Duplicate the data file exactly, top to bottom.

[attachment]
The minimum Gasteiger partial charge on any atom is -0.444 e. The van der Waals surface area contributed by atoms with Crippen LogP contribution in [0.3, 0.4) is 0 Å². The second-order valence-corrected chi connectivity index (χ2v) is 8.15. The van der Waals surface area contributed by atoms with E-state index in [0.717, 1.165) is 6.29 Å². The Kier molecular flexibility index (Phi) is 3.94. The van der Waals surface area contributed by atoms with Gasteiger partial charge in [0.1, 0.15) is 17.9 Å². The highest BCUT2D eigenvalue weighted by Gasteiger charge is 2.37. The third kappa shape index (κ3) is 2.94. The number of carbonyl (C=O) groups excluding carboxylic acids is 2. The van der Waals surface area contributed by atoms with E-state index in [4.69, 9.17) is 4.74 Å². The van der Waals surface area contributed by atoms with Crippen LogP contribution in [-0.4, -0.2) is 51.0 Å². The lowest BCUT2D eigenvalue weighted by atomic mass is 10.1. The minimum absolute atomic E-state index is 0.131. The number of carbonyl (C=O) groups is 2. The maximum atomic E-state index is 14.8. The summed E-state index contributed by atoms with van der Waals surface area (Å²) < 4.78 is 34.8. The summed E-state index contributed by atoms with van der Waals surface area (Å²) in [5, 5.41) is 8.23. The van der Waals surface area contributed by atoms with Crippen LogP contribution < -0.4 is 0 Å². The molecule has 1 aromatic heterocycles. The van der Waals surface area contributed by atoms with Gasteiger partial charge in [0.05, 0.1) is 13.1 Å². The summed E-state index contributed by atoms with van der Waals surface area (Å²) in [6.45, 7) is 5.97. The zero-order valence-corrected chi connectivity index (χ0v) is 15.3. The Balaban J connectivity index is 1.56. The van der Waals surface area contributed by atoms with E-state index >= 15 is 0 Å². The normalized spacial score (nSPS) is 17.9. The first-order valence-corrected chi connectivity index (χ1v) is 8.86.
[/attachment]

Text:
The minimum Gasteiger partial charge on any atom is -0.444 e. The van der Waals surface area contributed by atoms with Crippen LogP contribution in [0.3, 0.4) is 0 Å². The second-order valence-corrected chi connectivity index (χ2v) is 8.15. The van der Waals surface area contributed by atoms with E-state index in [0.717, 1.165) is 6.29 Å². The Kier molecular flexibility index (Phi) is 3.94. The van der Waals surface area contributed by atoms with Gasteiger partial charge in [0.1, 0.15) is 17.9 Å². The highest BCUT2D eigenvalue weighted by Gasteiger charge is 2.37. The third kappa shape index (κ3) is 2.94. The number of carbonyl (C=O) groups excluding carboxylic acids is 2. The van der Waals surface area contributed by atoms with E-state index in [4.69, 9.17) is 4.74 Å². The van der Waals surface area contributed by atoms with Crippen LogP contribution in [-0.4, -0.2) is 51.0 Å². The lowest BCUT2D eigenvalue weighted by atomic mass is 10.1. The minimum absolute atomic E-state index is 0.131. The number of carbonyl (C=O) groups is 2. The maximum atomic E-state index is 14.8. The summed E-state index contributed by atoms with van der Waals surface area (Å²) < 4.78 is 34.8. The summed E-state index contributed by atoms with van der Waals surface area (Å²) in [5, 5.41) is 8.23. The van der Waals surface area contributed by atoms with Crippen LogP contribution < -0.4 is 0 Å². The molecule has 1 aromatic heterocycles. The van der Waals surface area contributed by atoms with Gasteiger partial charge in [0.05, 0.1) is 13.1 Å². The summed E-state index contributed by atoms with van der Waals surface area (Å²) in [6.45, 7) is 5.97. The zero-order valence-corrected chi connectivity index (χ0v) is 15.3. The Balaban J connectivity index is 1.56. The van der Waals surface area contributed by atoms with E-state index >= 15 is 0 Å². The normalized spacial score (nSPS) is 17.9. The first-order valence-corrected chi connectivity index (χ1v) is 8.86.